Zerman's newest book on the Constitution (his previous was Beyond a Reasonable Doubt is one of the clearest examinations of a Constitutional issue for any age group in recent memory. The authohr gives a brief history and then looks at the current state of the First Amendment guarantee of a free press. Tough questions on the role of the media and the limits of responsibility are pulled from examples of important and famous legal battles, including the Pentagon Papers, Reagan's press ban in Grenada, and General Westmoreland's libel suite against CBS. By describing the roots of each conflict and by taking the reader through the trials, judicial decisions, reactions and consequences, Zerman makes abstract concepts concrete and understandable. Though he is not afraid to state his own stand on the issues, all points of view, even the most extreme, get their say. Because the book doesn't oversimplify, the youngest recommended readers may find the material too demanding. But for those who persevere, the reward is a deeper understanding of the role of a free press in a complex society. (12-up)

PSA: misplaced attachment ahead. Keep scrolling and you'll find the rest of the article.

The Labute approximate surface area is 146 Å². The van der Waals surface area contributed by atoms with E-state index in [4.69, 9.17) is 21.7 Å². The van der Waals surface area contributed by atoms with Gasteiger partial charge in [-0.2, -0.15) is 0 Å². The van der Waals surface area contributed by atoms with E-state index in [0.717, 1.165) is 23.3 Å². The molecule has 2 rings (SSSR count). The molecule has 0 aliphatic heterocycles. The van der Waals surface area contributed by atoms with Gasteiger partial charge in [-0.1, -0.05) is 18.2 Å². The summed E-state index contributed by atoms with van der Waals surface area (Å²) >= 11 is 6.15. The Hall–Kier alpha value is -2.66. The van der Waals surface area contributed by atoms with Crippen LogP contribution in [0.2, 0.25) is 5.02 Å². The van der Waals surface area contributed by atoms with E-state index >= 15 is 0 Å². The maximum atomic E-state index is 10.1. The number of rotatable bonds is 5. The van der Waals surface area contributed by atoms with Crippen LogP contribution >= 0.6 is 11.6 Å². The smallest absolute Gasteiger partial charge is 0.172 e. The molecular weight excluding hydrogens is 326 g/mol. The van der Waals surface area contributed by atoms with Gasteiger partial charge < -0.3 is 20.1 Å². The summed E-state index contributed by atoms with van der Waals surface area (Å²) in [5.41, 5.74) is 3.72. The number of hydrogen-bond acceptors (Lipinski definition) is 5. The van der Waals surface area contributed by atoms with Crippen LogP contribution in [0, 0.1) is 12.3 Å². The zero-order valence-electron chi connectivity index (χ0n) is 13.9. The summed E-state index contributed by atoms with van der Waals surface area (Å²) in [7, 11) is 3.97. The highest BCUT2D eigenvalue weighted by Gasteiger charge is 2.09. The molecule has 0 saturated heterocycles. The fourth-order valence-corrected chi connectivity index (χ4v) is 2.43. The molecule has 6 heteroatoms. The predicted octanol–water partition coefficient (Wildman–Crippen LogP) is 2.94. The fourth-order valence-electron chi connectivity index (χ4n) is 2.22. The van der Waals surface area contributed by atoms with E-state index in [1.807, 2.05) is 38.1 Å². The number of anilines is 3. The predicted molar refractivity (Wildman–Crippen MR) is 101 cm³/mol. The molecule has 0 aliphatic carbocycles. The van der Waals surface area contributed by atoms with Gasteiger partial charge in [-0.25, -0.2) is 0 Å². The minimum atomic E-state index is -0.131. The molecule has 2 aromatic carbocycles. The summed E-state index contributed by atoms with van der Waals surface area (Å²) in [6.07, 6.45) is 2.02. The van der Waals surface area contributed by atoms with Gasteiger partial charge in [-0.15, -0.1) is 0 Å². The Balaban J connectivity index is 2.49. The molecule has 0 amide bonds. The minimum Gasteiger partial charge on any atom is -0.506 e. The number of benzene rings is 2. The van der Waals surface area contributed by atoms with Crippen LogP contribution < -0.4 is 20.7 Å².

Gr 9 Up A thought-provoking book that explores the constitutional issue of freedom of the press. Zerman presents some of the landmark legal battles on this issue from the Peter Zenger trial in 1734 to the news blackout on the invasion of Grenada in 1983events testing freedom of the press, censorship, confidentiality of sources of informationall considerations of wide-ranging importance to an informed public and ethical journalism. The book is well-organized and addresses such issues as privacy, conflicts with law enforcement agencies and the federal government, and searches for evidence. Photographs of the people involved in these legal dramas lend immediacy and interest to the text, as do the cartoons. Zerman's careful tracings of the legal histories of the Carol Burnett, William Westmoreland, and Daniel Ellsberg cases are compelling reading. The index is unusually detailed. Pertinent court decisions are listed, and the legal citations are explained. Zerman's analysis of our legal system as it effects freedom of the press and public information is fascinating reading that is of great importance. Phyllis Ingram, Fairfax County Public Library, Va.